Capturing Old Places and SpacesSeptember 17, 2020 1:20 pm
It’s about two weeks till closing. My parent’s house is ready to go. I have pictures and videos of every nook and cranny. Now, I paint it all. At first, I was beside myself about the house becoming someone else’s. I felt like I was losing and old friend forever. Recently, I’ve thought, “I have a way to keep this old friend with me.” I can be between “What Was” and “What’s Next” through my paintings. I can transition from one liminal space and the next with my paintbrush. My creative process eases the angst others might feel about the ambiguousness of time. I’m OK with how time passes, because I can paint my way through life’s transitions. It’s, in large part, why art making is so rewarding for me.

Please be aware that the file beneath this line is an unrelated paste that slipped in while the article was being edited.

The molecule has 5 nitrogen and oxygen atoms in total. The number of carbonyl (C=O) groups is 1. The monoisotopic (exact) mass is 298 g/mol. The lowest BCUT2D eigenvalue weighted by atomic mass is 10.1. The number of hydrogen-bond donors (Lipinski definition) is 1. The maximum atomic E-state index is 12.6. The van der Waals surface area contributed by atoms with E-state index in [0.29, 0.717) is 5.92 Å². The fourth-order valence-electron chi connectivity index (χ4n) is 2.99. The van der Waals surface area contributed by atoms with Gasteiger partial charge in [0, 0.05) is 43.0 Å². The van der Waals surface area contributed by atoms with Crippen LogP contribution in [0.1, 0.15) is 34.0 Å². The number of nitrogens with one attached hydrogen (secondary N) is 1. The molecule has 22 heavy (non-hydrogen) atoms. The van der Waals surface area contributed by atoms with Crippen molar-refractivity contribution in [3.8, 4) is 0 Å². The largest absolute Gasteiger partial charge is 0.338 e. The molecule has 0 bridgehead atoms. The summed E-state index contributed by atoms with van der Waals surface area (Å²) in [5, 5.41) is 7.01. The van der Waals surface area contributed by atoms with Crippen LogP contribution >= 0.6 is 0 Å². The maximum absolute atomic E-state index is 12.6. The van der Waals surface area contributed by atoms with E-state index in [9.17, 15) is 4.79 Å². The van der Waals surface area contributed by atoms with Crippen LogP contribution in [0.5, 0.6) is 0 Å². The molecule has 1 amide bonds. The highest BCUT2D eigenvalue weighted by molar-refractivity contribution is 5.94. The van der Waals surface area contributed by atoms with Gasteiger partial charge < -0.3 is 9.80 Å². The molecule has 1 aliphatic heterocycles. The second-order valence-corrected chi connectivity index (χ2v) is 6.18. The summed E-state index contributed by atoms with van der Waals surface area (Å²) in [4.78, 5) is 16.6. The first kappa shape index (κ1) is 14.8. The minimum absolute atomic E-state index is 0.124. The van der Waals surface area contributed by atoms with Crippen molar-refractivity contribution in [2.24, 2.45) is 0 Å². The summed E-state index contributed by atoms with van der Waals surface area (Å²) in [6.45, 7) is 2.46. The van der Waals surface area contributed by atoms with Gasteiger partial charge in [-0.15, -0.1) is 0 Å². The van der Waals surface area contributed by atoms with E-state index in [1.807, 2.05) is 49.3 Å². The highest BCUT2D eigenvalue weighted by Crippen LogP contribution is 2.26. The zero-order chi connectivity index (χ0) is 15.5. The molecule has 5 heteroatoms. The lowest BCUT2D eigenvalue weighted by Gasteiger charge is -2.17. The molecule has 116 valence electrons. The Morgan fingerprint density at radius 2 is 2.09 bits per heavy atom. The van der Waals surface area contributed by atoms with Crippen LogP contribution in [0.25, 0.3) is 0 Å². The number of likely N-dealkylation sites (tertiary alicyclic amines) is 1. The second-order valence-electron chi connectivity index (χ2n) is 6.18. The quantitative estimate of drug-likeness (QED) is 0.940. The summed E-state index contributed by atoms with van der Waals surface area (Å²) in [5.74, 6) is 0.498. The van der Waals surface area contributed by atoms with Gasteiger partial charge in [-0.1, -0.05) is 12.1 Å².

I spend a lot of time drifting back and forth between what once was, what now is, and my dreams of what will be on a canvas. When I think about Heaven now, I don’t just imagine seeing my loved ones lost. I imagine seeing them within the places we lived life together. Until the day comes when I go back to it all, I paint it.
How do you capture your old places and spaces? If you’re a scrapbooker, you understand this question well. There’s a reason why your photos are not just of people. It’s likely you capture your favorite old places and spaces, too. If you are a genealogist, you have found your own creative way to have to explore and keep a hold on the past. This is important stuff. Old places and spaces are important to us today. We are constantly remembering, and it’s great to have a tangible way of recalling past people, places, and events. If we don’t reach into the past, we will forget, and some pretty wonderful stuff can be lost. I paint so I don’t forget. What can you do?